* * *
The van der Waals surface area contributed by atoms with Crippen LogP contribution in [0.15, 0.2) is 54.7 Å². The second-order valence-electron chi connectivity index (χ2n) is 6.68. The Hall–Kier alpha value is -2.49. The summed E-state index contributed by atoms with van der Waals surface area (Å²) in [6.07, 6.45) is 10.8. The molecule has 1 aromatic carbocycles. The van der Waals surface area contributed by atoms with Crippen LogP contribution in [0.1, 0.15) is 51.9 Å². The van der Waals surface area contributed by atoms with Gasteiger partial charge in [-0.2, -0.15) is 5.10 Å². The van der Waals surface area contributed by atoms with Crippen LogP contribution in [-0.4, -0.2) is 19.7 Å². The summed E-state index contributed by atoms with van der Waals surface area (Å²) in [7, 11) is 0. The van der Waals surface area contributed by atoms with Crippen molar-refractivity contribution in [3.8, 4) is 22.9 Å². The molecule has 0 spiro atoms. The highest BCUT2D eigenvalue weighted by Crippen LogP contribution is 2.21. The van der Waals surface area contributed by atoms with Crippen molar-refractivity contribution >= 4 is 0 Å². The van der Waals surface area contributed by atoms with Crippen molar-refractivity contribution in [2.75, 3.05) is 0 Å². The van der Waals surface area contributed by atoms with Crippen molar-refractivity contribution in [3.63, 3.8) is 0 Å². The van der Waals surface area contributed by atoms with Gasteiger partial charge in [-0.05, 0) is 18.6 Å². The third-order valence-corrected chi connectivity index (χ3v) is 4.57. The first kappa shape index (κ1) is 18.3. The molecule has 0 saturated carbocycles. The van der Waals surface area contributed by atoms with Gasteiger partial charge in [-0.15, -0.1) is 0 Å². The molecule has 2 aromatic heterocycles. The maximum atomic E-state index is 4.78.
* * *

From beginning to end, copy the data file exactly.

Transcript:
The van der Waals surface area contributed by atoms with Crippen LogP contribution in [0.15, 0.2) is 54.7 Å². The second-order valence-electron chi connectivity index (χ2n) is 6.68. The Hall–Kier alpha value is -2.49. The summed E-state index contributed by atoms with van der Waals surface area (Å²) in [6.07, 6.45) is 10.8. The molecule has 1 aromatic carbocycles. The van der Waals surface area contributed by atoms with Crippen LogP contribution in [0.1, 0.15) is 51.9 Å². The van der Waals surface area contributed by atoms with Gasteiger partial charge in [-0.2, -0.15) is 5.10 Å². The van der Waals surface area contributed by atoms with Crippen LogP contribution in [-0.4, -0.2) is 19.7 Å². The summed E-state index contributed by atoms with van der Waals surface area (Å²) in [7, 11) is 0. The van der Waals surface area contributed by atoms with Crippen molar-refractivity contribution in [3.8, 4) is 22.9 Å². The molecule has 0 spiro atoms. The highest BCUT2D eigenvalue weighted by Crippen LogP contribution is 2.21. The van der Waals surface area contributed by atoms with Crippen molar-refractivity contribution >= 4 is 0 Å². The van der Waals surface area contributed by atoms with Crippen molar-refractivity contribution in [2.75, 3.05) is 0 Å². The van der Waals surface area contributed by atoms with Crippen molar-refractivity contribution in [3.63, 3.8) is 0 Å². The van der Waals surface area contributed by atoms with Gasteiger partial charge in [-0.05, 0) is 18.6 Å². The third-order valence-corrected chi connectivity index (χ3v) is 4.57. The first kappa shape index (κ1) is 18.3. The molecule has 0 saturated carbocycles. The van der Waals surface area contributed by atoms with Gasteiger partial charge in [-0.15, -0.1) is 0 Å². The molecule has 2 aromatic heterocycles. The maximum atomic E-state index is 4.78.